On March 15, 2022, the European Council reached an agreement on the relevant rules of the carbon boundary adjustment mechanism (CBAM). Under this mechanism, the EU will levy taxes on cement, aluminum, chemical fertilizer, steel and other products imported from countries and regions with relatively loose carbon emission restrictions. The carbon border adjustment mechanism is the core content of the package of environmental protection proposals put forward by the European Commission in July last year, that is, the carbon tariff, also known as carbon border adjustment tax (BTAS), which is a special carbon dioxide emission tariff on export commodities of countries that do not impose carbon tax or energy tax at home and have substantial energy subsidies. It is mainly developed countries that impose carbon dioxide emission intensive products imported from developing countries, such as aluminum An import tariff on steel, cement and some chemical products. The UK will levy a plastic packaging tax from April 1, 2022. In fact, since there is no unified carbon emission standard in the world, the imposition of carbon tariffs is bound to trigger a trade war.
China's carbon emission trading pilot has been launched since 2011. On February 1, 2021, the Ministry of ecology and environment issued the management measures for Carbon Emission Trading (Trial), which was officially implemented, aiming to give full play to the role of market mechanism in coping with climate change and promoting green and low-carbon development, promote greenhouse gas emission reduction, and standardize national carbon emission trading and related activities. In June 2021, the national carbon market began its first performance cycle. Although only the power generation industry was covered in the initial stage, this industry accounted for 40% of the national annual carbon emissions, which will be further expanded to other high emission industries in the future. At the same time, the carbon markets of the previous eight regional pilot projects continue to operate, generally covering high energy consumption industries such as steel, cement, aluminum, energy and transportation. In 2020, the average price of China's carbon price quota remained between us $3.28 and US $12.62, which was significantly lower than the price of the carbon emission trading system (EU ETS) (the average price was US $28.8). Since 2021, due to the tightening of the benchmark value of free quota, the EU carbon price has increased significantly, and the average price of quota at the end of June has exceeded US $60. For China, the current carbon price level is far lower than that of the EU. Even if China's exports to Europe have paid the carbon price at home, EU importers still need to buy CBAM certificates due to the asymmetry of carbon price. The price of the EU CBAM certificate is equal to the average price of EU ETS, which does not rule out the ambition of the EU to try to dominate the global carbon price and contain the carbon price of other countries with the price on its carbon emission trading market. Therefore, the implementation of CBAM will have a certain impact on the price fluctuation in China's carbon emission trading right market.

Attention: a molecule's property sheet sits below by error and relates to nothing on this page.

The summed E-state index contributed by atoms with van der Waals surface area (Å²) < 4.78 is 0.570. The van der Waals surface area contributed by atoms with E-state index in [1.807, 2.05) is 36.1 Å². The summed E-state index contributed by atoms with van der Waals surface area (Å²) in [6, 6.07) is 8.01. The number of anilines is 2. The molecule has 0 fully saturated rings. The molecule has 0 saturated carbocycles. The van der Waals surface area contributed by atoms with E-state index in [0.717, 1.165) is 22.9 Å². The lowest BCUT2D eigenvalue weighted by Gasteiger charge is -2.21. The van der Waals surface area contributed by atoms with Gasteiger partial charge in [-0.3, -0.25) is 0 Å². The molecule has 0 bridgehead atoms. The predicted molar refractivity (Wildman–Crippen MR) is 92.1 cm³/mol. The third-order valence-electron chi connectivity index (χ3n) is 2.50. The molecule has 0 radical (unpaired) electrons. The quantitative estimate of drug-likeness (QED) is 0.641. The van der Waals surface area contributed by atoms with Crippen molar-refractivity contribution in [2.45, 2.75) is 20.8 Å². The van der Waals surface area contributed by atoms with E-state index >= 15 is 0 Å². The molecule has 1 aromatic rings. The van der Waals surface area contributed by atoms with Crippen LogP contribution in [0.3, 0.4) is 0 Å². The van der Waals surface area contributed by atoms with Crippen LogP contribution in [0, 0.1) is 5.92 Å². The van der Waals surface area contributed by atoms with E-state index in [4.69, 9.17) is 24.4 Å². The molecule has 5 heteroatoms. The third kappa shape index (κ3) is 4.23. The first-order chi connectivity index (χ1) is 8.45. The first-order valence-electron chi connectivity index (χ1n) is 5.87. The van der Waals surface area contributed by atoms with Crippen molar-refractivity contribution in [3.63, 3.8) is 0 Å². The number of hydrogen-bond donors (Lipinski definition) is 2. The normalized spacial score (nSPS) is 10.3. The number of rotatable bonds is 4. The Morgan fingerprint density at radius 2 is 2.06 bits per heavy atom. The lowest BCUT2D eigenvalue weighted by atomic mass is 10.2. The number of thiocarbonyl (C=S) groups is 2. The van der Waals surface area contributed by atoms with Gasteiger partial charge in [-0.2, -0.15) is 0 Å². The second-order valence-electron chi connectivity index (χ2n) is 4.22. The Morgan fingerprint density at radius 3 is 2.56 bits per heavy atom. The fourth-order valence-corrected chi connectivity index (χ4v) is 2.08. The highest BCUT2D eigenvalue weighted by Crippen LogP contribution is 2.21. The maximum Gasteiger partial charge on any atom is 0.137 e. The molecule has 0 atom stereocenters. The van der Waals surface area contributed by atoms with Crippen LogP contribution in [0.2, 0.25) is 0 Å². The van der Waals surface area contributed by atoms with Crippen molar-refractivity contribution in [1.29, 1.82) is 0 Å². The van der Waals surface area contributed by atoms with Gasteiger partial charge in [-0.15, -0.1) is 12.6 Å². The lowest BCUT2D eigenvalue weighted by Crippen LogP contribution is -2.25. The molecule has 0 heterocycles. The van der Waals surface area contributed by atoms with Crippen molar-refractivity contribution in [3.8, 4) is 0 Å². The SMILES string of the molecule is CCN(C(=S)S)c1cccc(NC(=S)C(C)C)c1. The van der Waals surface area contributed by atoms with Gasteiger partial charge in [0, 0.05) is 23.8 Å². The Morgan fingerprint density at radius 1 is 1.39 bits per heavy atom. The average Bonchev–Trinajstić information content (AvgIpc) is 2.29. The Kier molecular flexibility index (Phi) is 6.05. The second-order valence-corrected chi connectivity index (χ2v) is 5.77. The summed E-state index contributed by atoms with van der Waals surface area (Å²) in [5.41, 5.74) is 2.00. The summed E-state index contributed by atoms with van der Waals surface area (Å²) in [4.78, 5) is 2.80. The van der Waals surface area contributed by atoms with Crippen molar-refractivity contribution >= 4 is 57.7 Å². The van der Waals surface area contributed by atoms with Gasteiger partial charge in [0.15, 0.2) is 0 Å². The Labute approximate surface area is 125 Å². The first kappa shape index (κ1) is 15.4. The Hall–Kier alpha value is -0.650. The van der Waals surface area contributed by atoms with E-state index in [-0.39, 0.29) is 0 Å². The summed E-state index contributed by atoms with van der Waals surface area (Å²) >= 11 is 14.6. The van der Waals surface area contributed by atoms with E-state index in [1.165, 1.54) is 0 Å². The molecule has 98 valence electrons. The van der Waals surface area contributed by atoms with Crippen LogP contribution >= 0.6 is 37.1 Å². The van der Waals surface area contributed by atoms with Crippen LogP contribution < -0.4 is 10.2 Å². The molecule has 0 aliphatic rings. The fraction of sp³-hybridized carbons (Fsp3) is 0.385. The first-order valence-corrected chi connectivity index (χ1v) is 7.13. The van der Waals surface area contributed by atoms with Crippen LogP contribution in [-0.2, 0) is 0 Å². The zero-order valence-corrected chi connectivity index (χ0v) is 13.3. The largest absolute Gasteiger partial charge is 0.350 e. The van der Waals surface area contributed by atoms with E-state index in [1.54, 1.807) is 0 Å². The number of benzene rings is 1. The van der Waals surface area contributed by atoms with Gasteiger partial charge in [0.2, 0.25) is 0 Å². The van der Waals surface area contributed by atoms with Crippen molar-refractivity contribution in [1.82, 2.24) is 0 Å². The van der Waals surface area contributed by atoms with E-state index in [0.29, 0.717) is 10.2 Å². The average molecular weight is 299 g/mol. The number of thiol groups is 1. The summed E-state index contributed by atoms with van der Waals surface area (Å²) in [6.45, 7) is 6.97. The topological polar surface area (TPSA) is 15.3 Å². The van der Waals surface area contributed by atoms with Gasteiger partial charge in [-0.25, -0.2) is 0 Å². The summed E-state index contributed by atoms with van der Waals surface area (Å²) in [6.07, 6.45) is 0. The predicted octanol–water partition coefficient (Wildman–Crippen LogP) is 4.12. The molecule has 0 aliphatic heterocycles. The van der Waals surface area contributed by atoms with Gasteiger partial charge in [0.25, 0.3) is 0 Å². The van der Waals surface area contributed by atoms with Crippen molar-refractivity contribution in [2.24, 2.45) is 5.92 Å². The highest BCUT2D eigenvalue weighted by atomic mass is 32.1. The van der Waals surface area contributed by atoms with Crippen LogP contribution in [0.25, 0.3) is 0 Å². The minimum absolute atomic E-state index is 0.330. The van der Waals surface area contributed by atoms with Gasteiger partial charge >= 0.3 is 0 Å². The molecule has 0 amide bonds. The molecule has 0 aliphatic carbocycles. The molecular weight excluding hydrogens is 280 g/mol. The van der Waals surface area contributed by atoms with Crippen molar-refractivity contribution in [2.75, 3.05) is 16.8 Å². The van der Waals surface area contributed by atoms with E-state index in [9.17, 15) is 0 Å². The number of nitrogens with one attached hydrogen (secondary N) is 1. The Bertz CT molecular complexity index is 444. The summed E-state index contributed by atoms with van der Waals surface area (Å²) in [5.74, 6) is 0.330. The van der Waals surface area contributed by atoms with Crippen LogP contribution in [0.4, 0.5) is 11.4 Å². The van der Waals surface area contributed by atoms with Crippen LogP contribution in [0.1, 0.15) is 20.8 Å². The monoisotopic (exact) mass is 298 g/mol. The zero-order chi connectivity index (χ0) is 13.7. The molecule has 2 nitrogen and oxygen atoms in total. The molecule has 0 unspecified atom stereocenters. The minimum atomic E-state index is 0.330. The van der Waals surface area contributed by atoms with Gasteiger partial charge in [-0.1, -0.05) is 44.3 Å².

As the world's largest exporter of goods and the largest trading partner of the EU, the implementation of carbon tariffs by the EU will have a great impact on China's export-oriented industries. In international trade, China is a net exporter of "carbon emissions". Most of the manufacturing products exported are at the middle and low end of the international industrial chain, with high energy consumption and low added value. Although the European Council plans to set a minimum threshold to exempt products worth less than 150 euros from the obligations of the carbon boundary adjustment mechanism, the specific implementation time of this plan has not been determined. In 2020, China's exports of goods to the EU reached US $828.1 billion, accounting for 15% of China's total exports of goods and 22.4% of the total imports of goods from the EU. However, the implied carbon emissions between China and the EU are asymmetric. According to statistics, in 2018, China's exports implied carbon dioxide emissions of 1.53 billion tons and imports implied carbon dioxide emissions of 542 million tons, which are mainly affected by the energy consumption structure, product trade structure and related technologies.
According to the World Bank Research Report, if the "carbon tariff" is fully implemented, made in China may face an average tariff of 26% in the international market, and the export volume may decline by 21%. Although the implementation of CBAM will begin in the fields of cement, steel, chemical fertilizer, aluminum and electric power, more industries will be included in this system by 2023. The EU stipulates that importers of Member States must declare the carbon emissions of their imported goods. By 2026, CBAM will be in full operation. Importers from EU countries must declare the specific quantity of goods imported and carbon emissions of the previous year every year. The EU will comprehensively adjust the purchase and issuance of CBAM certificates based on the declared quantity. For plastic products export enterprises, this will inevitably increase their production costs and weaken their product competitiveness, and even some enterprises with high pollution and high energy consumption will be eliminated. According to statistics, the export amount of plastic products in 2021 was US $98.990 billion, a year-on-year increase of 29.1%. The EU is China's second largest export market. How to deal with the "carbon tariff" and minimize its adverse impact under the background of carbon peak and carbon neutralization will become the key to the long-term development of plastic products export enterprises.